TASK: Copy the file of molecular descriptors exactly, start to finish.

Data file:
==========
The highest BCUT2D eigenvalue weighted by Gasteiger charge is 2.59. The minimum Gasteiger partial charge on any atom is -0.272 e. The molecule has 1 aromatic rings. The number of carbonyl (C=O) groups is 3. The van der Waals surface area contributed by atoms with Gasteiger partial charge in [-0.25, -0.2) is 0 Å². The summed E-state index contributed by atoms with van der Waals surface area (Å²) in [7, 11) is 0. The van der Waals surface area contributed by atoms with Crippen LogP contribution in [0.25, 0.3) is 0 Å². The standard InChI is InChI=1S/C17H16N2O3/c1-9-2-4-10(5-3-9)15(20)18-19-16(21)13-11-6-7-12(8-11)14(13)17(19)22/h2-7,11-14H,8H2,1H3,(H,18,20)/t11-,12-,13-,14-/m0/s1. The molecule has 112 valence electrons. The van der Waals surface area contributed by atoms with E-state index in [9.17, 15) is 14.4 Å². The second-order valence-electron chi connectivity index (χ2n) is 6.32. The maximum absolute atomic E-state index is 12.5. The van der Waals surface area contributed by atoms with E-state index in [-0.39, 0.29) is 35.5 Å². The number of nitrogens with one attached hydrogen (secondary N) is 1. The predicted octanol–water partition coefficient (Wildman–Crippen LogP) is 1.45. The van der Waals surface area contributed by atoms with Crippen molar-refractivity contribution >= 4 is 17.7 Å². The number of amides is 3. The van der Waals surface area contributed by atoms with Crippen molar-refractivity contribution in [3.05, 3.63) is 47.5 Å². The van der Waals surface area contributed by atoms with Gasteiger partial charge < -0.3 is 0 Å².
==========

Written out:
The highest BCUT2D eigenvalue weighted by Gasteiger charge is 2.59. The minimum Gasteiger partial charge on any atom is -0.272 e. The molecule has 1 aromatic rings. The number of carbonyl (C=O) groups is 3. The van der Waals surface area contributed by atoms with Gasteiger partial charge in [-0.25, -0.2) is 0 Å². The summed E-state index contributed by atoms with van der Waals surface area (Å²) in [7, 11) is 0. The van der Waals surface area contributed by atoms with Crippen LogP contribution in [0.25, 0.3) is 0 Å². The standard InChI is InChI=1S/C17H16N2O3/c1-9-2-4-10(5-3-9)15(20)18-19-16(21)13-11-6-7-12(8-11)14(13)17(19)22/h2-7,11-14H,8H2,1H3,(H,18,20)/t11-,12-,13-,14-/m0/s1. The molecule has 112 valence electrons. The van der Waals surface area contributed by atoms with E-state index in [9.17, 15) is 14.4 Å². The second-order valence-electron chi connectivity index (χ2n) is 6.32. The maximum absolute atomic E-state index is 12.5. The van der Waals surface area contributed by atoms with E-state index in [-0.39, 0.29) is 35.5 Å². The number of nitrogens with one attached hydrogen (secondary N) is 1. The predicted octanol–water partition coefficient (Wildman–Crippen LogP) is 1.45. The van der Waals surface area contributed by atoms with Crippen molar-refractivity contribution >= 4 is 17.7 Å². The number of amides is 3. The van der Waals surface area contributed by atoms with Crippen molar-refractivity contribution in [3.05, 3.63) is 47.5 Å². The van der Waals surface area contributed by atoms with Gasteiger partial charge < -0.3 is 0 Å².